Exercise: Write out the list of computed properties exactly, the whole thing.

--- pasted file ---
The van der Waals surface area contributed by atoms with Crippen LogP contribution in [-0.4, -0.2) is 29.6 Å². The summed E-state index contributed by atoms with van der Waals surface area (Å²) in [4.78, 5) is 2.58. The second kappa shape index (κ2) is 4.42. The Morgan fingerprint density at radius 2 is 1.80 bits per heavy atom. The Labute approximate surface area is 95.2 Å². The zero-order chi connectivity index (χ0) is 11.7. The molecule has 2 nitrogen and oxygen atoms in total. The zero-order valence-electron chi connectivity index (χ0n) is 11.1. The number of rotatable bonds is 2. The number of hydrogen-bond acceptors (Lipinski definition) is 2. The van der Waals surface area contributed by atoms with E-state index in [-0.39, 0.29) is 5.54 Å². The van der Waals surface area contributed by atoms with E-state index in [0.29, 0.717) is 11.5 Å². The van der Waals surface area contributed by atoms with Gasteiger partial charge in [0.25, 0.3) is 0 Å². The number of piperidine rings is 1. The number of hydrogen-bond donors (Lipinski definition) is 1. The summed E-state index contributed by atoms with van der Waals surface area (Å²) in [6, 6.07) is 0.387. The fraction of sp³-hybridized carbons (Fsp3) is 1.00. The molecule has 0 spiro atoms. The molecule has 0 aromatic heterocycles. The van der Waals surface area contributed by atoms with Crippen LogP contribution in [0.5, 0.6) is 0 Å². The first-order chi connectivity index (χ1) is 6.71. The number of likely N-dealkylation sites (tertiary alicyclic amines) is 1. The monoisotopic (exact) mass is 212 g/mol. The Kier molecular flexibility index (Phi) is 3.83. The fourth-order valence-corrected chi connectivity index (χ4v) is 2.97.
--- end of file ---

The van der Waals surface area contributed by atoms with Crippen LogP contribution in [-0.4, -0.2) is 29.6 Å². The summed E-state index contributed by atoms with van der Waals surface area (Å²) in [4.78, 5) is 2.58. The second kappa shape index (κ2) is 4.42. The Morgan fingerprint density at radius 2 is 1.80 bits per heavy atom. The Labute approximate surface area is 95.2 Å². The zero-order chi connectivity index (χ0) is 11.7. The molecule has 2 nitrogen and oxygen atoms in total. The zero-order valence-electron chi connectivity index (χ0n) is 11.1. The number of rotatable bonds is 2. The number of hydrogen-bond acceptors (Lipinski definition) is 2. The van der Waals surface area contributed by atoms with E-state index in [-0.39, 0.29) is 5.54 Å². The van der Waals surface area contributed by atoms with E-state index in [0.29, 0.717) is 11.5 Å². The van der Waals surface area contributed by atoms with Gasteiger partial charge in [0.25, 0.3) is 0 Å². The number of piperidine rings is 1. The number of hydrogen-bond donors (Lipinski definition) is 1. The summed E-state index contributed by atoms with van der Waals surface area (Å²) in [6, 6.07) is 0.387. The fraction of sp³-hybridized carbons (Fsp3) is 1.00. The molecule has 0 spiro atoms. The molecule has 0 aromatic heterocycles. The van der Waals surface area contributed by atoms with Crippen LogP contribution in [0.5, 0.6) is 0 Å². The first-order chi connectivity index (χ1) is 6.71. The number of likely N-dealkylation sites (tertiary alicyclic amines) is 1. The monoisotopic (exact) mass is 212 g/mol. The Kier molecular flexibility index (Phi) is 3.83. The fourth-order valence-corrected chi connectivity index (χ4v) is 2.97.